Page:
Martha Argerich has few peers in this repertoire today, and in terms of sheer spontaneity in performance she's simply in a class of her own. Chopin's concertos are early works, and they always have taken their share of abuse owing to the composer's somewhat clunky orchestration. Of course, no one ever has had anything to say against the piano part, which is marvelous and which dominates the proceedings to the point where the orchestra is pretty irrelevant anyway. What makes these performances so special is that Dutoit not only stays in the background, where he belongs, but actually manages to offer the kind of intimate support that allows Argerich to literally do whatever she wants. (David Hurwitz, classicstoday.com)
A new recording of Weber's piano concertos was obviously long overdue, and this one fits the bill more than adequately, coming as it does generously coupled with the much better known Konzertstück and in first-rate sound quality from HMV. Not the least of its virtues is the light it casts on the origins of the piano idiom of Chopin and Liszt and, in the case of the Konzertstück, on the very foundations of the romantic concerto. I wouldn't envy any historian out to determine who was responsible for which innovation in the first two decades of the nineteenth century, but certainly to hear so many fully-formed romantic textures in music dating from 1810-21 is an instructive, not to say startling, experience.
Arturo Benedetti Michelangeli's classic recordings of the Ravel G major and Rachmaninov G minor concertos have never been out of the catalog since they first appeared more than 40 years ago. Surface and style are one in this music, and the Italian pianist remains unsurpassed for his icy precision and micro-detailing. He brings pinpointed elan to Rachmaninov's sizzling cross-rhythms in the Fourth Concerto's Allegro Vivace movement, as well as laser-like concentration to the tartly lush Largo. Few have matched Michelangeli's nuance and color in the Ravel concerto, and his seamless dispatch of Ravel's "singing sword" effect in the opening movement belies the notion that you can't bend notes on a piano.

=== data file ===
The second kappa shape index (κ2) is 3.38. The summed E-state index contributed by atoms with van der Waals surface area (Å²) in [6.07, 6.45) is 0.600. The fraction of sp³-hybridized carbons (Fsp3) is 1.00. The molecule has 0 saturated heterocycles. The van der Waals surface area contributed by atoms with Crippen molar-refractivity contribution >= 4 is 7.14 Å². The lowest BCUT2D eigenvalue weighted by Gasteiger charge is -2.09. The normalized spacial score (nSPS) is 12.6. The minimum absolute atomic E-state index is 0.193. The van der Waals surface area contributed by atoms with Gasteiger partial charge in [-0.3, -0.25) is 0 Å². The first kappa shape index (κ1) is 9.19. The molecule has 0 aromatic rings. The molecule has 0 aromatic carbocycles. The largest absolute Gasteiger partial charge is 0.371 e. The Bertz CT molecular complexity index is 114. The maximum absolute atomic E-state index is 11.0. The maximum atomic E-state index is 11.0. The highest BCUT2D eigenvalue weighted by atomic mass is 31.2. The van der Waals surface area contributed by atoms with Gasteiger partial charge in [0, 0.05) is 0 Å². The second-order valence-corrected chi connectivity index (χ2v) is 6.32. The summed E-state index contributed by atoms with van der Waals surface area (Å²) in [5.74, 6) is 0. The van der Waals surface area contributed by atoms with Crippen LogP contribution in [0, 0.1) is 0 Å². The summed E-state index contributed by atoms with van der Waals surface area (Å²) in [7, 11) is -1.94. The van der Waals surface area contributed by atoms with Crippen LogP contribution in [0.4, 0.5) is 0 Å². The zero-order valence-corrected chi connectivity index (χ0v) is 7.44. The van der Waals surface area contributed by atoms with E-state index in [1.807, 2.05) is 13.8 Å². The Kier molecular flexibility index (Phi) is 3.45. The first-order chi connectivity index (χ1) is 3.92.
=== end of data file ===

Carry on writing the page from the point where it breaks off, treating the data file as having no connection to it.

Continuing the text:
Karl Amadeus Hartmann (2 August 1905 – 5 December 1963) was a German composer. Some have lauded him as the greatest German symphonist of the 20th century, although he is now largely overlooked, particularly in English-speaking countries. A sinewy counterpoint drives much of Hartmann's music, whether in the neo-baroque piano pieces from the 1920s, or his final two symphonies. But he could also pack a considerable punch as in the Piano Sonata, inspired by the sight of a procession of concentration camp victims from Dachau.
Complete Piano Works offer listeners more clarity and detail than ever before. The expert engineers at Abbey Road Studios who remastered the original EMI recordings on Hybrid Super Audio CDs have breathed new life into these iconic catalog recordings. Each title in the Signature Collection is beautifully presented in a full-color illustrated hardback book. The liner notes explore mot only the rich music but also the story behind original LP covers. Also included are never before seen photographs of the original master tapes.
EMI invited Daniel Barenboim to record the complete series, with the English Chamber Orchestra, as conductor and soloist. The recordings were made at London's Abbey Road Studios between 1967 and 1974.
EMI celebrates the 75th birthday of one of our most acclaimed and respected contemporary composers, Steve Reich. This album includes a world-premiere recording of a new scoring of Reich's "Six Pianos", entitled "Piano Counterpoint", arranged and performed by Vincent Corver, Pianist and Co-Founder of the Composer-Endorsed London Steve Reich Ensemble.